Let us look back for a moment. Formerly taste was dictated by the aristocracy, today it is in the hands of anonymous companies who wish the graphic designer to use his aesthetic sensibilities to further the sale of some commodity by giving it voice and form. His social position is bound up with his work and subordinate to it and he shares this situation with the architect and the pure designer for their tasks also are directed towards a particular object and are determined by the nature of the commission. The work of the graphic designer has a far wider influence in every day life than that of the free artist, but the regard in which it is held is related, like that of any other commercial product, to continually changing demands, and apparently diminishes far sooner than the esteem accorded the architect. The gratuitous publicity, the ephemeral importance which are extended to the graphic designer’s work sometimes produce a feeling of guilt towards the art to which, because it is so readily accessible today, the graphic designer owes most, but which is only acceptable to society in the useful form it takes in advertising and which is cast on one side once the glamour of modernity has lost its economic value. For conditions of work it is doubtless an advantage if the industrial designer need not always be aware of his position midway between fine and applied art.

As a creative artist the graphic designer naturally avails himself of the formal inventions of progressive art, but by investing the commonplace with these formal qualities he often pays the price of being forgotten. This has been the characteristic fate of many pioneer graphic designers and typographers. Thus the pioneer designers of today, like the products on behalf of which he works, is at the mercy of the forces controlling supply and demand. Unlike the progressive artist most graphic designers tend to go under in a period of spiritual or economic pressure.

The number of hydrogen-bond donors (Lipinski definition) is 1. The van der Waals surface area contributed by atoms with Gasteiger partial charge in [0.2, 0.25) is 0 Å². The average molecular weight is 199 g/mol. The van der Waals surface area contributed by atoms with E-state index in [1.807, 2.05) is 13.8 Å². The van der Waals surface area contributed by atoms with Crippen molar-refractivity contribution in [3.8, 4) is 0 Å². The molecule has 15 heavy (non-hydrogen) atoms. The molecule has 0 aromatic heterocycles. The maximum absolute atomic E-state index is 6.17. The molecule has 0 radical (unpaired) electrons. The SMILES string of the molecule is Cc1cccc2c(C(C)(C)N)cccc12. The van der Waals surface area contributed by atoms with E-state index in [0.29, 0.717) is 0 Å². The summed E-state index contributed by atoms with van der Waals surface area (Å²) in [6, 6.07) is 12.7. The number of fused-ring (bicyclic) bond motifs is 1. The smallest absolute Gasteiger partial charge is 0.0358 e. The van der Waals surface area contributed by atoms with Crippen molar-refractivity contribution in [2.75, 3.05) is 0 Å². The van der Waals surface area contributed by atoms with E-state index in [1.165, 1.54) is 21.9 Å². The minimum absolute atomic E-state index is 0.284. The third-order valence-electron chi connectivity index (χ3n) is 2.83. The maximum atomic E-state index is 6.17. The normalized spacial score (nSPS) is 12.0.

Is it because he is a particular type of person or is his background which leads a young man with a certain degree of visual and intellectual sensibility to put that sensibility on the market? The graphic designer is doubtless so constituted that he finds it easier to achieve a position in society by carrying out and identifying himself with work which has a definite objective than by adopting the independent attitude of the artist. He is committed to the execution of the commission and devotes himself wholly to the problem of giving the work aesthetic form and of establishing a synthesis between an objective, the motive for which lies outside his own sphere, and his sensibility.